Llandudno: a North Wales Seaside town

The largest seaside town in Wales, Llandudno is picture postcard perfect, with a wide u-shaped beach and parade, bright pastel colored mansion-like Victorian hotels and plenty of restaurants, shops and attractions to suit any tourist. The Victorians were very taken with the scenery and by 1864, it was nicknamed the ‘Queen of the Welsh Resorts.’ It still remains a popular tourist destination.

In the early 1800s Llandudno was home to fisherman and workers in the copper industry. Lord Mostyn, who owned the Great Orme—the enormous limestone cliff that dominates the western skyline, as well as the bay and marshlands that now make up the town, developed the area into a tourist destination. That is why the town is so well laid out and has so many similar looking buildings. The town is almost all Victorian or later.

There are panoramic views from the Great Orme, the cliffs just above the magnificent Summit Hotel—which dominates the western side of the beach. The large promenade in front of the beach is a favorite place to walk at any time of the day. Also a highlight on the beach is the award-winning, Grade II listed Llandudno pier.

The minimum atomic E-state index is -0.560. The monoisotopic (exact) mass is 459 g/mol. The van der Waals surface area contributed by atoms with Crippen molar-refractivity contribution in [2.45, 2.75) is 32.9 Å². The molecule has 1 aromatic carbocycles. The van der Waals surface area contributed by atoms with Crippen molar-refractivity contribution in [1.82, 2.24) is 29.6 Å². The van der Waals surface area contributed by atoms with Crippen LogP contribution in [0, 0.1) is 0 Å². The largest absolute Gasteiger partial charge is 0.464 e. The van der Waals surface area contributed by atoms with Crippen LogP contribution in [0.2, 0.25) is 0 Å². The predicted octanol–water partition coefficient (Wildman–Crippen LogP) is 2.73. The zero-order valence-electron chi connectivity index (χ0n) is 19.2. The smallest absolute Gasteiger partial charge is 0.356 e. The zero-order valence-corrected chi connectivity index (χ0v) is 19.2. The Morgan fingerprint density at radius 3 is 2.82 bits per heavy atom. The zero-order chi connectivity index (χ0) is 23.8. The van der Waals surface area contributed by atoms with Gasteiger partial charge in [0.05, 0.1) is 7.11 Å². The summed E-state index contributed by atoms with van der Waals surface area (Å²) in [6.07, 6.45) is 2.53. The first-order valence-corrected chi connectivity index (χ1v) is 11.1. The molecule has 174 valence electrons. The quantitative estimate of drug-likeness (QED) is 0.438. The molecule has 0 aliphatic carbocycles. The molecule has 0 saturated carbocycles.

Within the town there are lots of specialty shops, as well as a large shopping center. There are walks and cycling trails nearby. The Town Trail offers a historic tour of the town. The local theatre, Venue Cymru, is well-respected and has all types of entertainment, operas, plays, ballets, etc. The Llandudno Cable Car takes riders up to the summit of Great Orme for beautiful views and rare wildlife.

One of the best times to go is during the Victorian Extravaganza, a three-day carnival, with parade and many musical groups. It’s such an important festival to Llandudno that it has its own website dedicated to the event.

Llandudno is easily reached by car or train, which comes right into Llandudno from Llandudno Junction. Anyone who rides the train can only go one way out of Llandudno, so some thought might have to be taken as to route once you return to Llandudno Junction. There’s a wide range of accommodation, including hotels, B&Bs, hostels, self-catering and camping.

There are day trips that can be made from Llandudno as well, either on the train or by car, including the 12th century Conwy Castle and walled market town of Conwy, which is just a short distance away. Snowdonia mountains loom in the distance and are a favorite for travelers.


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